So this is where I was profoundly foolish. I told them about the Guerrilla Open Access Manifesto. And in doing so, Aaron would explain to me later (and reporters would confirm), I made everything worse. This is what I must live with.Journalist, and close friend of Aaron Swartz, Quinn Norton • Discussing her role in the case, during a long article she wrote for The Atlantic. Read the whole thing. This one quote does not do the story justice. But we recommend starting with the editor’s note from Alexis Madrigal. It’s a tough one to read, and shows how the federal government can break people down in federal cases.
Anonymous has observed for some time now the trajectory of justice in the United States with growing concern. We have marked the departure of this system from the noble ideals in which it was born and enshrined. We have seen the erosion of due process, the dilution of constitutional rights, the usurpation of the rightful authority of courts by the “discretion” or prosecutors. We have seen how the law is wielded less and less to uphold justice, and more and more to exercise control, authority and power in the interests of oppression or personal gain.A message posted to the hacked website of the U.S. Sentencing Commmission • Decrying the death by suicide of internet pioneer Aaron Swartz, whose family and friends have suggested was hounded towards suicide by an especially harsh prosecution being brought against him, for a large-scale downloading and alleged free releasing of academic articles (he faced a possible 35 years in prison, and 13 felony counts). Now, hacker group Anonymous has threatened vengeance over Swartz’s tragic death, having hacked the U.S. Sentencing Commission site and issuing a further threat that they’ve obtained information from secret government networks that they may release in retribution. The incident is being viewed as a “criminal investigation,” according to an FBI executive assistant director, Richard McFeely: “We are always concerned when someone illegally accesses another person’s or government agency’s network.” source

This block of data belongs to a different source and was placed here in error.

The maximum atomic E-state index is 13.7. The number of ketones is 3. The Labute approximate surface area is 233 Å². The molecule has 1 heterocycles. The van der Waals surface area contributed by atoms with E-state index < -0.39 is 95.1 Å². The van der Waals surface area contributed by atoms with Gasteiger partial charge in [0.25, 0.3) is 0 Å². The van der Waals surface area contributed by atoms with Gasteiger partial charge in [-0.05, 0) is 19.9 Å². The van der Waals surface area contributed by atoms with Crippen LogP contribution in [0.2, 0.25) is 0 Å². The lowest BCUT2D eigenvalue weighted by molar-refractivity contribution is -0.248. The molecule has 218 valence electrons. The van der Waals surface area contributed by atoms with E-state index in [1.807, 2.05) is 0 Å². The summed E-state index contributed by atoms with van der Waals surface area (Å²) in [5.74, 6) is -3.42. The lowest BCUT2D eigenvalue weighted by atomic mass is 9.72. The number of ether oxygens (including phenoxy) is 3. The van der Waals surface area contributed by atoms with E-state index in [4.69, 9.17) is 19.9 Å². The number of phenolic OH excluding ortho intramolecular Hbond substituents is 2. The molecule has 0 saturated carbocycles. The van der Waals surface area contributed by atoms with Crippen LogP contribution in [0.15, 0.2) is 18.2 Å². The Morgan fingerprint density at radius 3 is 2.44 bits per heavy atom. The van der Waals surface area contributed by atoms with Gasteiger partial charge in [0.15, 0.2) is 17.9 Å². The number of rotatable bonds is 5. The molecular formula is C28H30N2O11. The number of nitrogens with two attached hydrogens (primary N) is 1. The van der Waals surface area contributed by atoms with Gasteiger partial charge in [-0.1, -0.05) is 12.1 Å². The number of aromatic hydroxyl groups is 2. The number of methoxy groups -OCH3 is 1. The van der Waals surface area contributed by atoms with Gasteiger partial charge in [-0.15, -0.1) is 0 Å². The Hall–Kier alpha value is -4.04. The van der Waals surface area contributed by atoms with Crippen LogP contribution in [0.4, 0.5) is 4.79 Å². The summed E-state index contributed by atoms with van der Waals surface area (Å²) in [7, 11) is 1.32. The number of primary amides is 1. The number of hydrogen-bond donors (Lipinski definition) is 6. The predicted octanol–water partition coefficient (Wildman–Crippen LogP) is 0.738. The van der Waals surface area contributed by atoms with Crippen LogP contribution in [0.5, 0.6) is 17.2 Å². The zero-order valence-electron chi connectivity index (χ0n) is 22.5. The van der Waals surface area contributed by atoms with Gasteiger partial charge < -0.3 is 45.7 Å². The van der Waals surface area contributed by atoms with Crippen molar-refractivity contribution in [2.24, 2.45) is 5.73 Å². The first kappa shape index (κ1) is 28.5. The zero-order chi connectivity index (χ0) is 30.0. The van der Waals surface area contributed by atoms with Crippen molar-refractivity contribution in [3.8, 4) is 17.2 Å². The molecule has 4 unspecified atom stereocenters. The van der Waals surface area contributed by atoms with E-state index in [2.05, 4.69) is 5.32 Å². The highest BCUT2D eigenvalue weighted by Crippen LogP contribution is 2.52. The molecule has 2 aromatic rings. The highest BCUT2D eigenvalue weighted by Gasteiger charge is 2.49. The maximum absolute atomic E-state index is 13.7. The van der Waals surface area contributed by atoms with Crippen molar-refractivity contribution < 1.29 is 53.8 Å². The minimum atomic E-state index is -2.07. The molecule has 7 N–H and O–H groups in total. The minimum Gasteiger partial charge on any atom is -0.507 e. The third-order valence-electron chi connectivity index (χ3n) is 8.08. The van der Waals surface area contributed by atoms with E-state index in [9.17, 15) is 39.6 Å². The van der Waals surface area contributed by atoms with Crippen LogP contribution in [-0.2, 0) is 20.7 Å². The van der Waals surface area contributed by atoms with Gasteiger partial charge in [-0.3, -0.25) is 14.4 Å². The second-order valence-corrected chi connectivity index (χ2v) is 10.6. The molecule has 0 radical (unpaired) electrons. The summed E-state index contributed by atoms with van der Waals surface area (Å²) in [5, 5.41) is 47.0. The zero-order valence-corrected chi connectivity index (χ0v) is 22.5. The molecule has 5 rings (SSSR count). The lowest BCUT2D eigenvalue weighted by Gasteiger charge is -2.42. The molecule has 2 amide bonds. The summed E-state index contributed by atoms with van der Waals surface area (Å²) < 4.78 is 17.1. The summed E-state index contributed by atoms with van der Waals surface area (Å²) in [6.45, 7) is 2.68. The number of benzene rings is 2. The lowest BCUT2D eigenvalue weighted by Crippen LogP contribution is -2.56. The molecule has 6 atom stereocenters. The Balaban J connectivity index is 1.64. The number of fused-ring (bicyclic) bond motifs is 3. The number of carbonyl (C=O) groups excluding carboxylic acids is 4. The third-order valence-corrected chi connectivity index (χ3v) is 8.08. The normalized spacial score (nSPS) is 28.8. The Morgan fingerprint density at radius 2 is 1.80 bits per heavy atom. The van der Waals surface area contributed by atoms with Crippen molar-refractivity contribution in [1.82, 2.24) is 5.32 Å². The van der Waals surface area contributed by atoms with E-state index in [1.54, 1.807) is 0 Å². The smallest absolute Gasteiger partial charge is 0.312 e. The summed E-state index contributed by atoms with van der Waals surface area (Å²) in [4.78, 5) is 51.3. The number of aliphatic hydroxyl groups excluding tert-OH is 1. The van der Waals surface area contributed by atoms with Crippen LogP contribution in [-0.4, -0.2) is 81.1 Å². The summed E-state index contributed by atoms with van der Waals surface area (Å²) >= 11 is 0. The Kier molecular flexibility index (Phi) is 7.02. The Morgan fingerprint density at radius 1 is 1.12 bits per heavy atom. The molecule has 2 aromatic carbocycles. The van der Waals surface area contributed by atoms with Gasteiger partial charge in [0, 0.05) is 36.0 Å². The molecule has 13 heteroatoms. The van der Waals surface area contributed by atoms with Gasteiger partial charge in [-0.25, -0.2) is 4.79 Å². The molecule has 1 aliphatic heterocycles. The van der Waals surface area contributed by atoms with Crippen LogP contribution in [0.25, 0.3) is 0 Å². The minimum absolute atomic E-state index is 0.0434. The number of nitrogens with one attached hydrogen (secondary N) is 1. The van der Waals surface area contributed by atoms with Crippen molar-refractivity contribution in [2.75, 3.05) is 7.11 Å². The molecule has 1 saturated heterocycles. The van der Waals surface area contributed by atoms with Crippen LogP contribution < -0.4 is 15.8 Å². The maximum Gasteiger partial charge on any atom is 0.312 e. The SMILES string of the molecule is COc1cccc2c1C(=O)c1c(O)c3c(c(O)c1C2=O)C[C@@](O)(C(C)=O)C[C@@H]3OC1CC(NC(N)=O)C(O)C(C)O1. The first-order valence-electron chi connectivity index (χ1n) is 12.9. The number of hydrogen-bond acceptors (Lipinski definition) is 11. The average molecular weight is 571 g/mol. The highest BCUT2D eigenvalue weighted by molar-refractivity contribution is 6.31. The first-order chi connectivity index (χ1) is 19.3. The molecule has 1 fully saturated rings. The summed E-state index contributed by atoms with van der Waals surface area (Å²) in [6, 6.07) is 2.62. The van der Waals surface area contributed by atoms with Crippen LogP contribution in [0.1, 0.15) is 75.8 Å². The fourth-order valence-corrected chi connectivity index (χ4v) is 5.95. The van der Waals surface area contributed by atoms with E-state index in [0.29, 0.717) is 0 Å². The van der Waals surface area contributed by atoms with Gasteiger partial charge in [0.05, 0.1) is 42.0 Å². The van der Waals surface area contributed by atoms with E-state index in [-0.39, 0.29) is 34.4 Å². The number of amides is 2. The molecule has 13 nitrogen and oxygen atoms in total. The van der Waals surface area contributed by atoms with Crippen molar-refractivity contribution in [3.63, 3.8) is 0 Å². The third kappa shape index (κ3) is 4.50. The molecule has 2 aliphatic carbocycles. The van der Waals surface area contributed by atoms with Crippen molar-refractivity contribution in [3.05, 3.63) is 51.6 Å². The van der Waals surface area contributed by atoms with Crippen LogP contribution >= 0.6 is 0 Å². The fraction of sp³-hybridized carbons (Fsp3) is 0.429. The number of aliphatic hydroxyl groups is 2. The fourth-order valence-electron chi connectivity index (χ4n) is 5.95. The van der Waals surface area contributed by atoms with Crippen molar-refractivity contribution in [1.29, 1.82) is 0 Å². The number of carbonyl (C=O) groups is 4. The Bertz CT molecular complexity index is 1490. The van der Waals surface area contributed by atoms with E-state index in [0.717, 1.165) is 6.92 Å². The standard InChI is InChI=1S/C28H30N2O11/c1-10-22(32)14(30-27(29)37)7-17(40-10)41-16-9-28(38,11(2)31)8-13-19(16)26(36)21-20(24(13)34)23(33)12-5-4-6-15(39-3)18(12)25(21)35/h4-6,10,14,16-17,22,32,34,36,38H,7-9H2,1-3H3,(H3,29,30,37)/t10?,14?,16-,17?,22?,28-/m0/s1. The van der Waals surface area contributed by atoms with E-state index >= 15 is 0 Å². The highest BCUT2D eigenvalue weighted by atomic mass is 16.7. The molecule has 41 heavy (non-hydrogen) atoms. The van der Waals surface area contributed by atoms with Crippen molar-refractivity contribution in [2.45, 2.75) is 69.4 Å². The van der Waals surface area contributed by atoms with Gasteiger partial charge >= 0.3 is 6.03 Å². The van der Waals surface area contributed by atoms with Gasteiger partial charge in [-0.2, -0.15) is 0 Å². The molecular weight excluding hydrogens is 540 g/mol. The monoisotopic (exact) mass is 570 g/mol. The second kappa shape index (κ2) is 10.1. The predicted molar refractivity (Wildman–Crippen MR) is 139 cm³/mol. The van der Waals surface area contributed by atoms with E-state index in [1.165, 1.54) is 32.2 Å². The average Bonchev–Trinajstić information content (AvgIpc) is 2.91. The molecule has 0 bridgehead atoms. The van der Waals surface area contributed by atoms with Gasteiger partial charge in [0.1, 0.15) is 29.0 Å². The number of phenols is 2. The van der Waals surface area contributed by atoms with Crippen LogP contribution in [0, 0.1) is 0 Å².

We thought the case was reasonably handled and we would not have done things differently. We’re going to continue doing the work of the office and of following our mission.Christina DiIorio-Sterling, spokeswoman for U.S. Attorney Carmen Ortiz • Commenting on what effect, or lack thereof, Aaron Swartz’s suicide will have on the office going forward. In response to the statement, Swartz’s girlfriend reportedly told the Boston Herald that she was sad to see Ortiz not “taking this moment to reflect on the role of proportionality and judgment in the pursuit of justice.” source
There’s no work that can be done today, save the work to talking about this story. I’m doing a bunch of interviews. Bravo to @DemocracyNow for spending an hour today on this. Here’s my bit:
Imagine this has to be so tough for anyone to handle. Kudos to Lessig for being willing to share in such a tough time.
The tech community was quick to respond strongly to reports of Swartz’s death Saturday morning, with much written in reaction to his loss, including: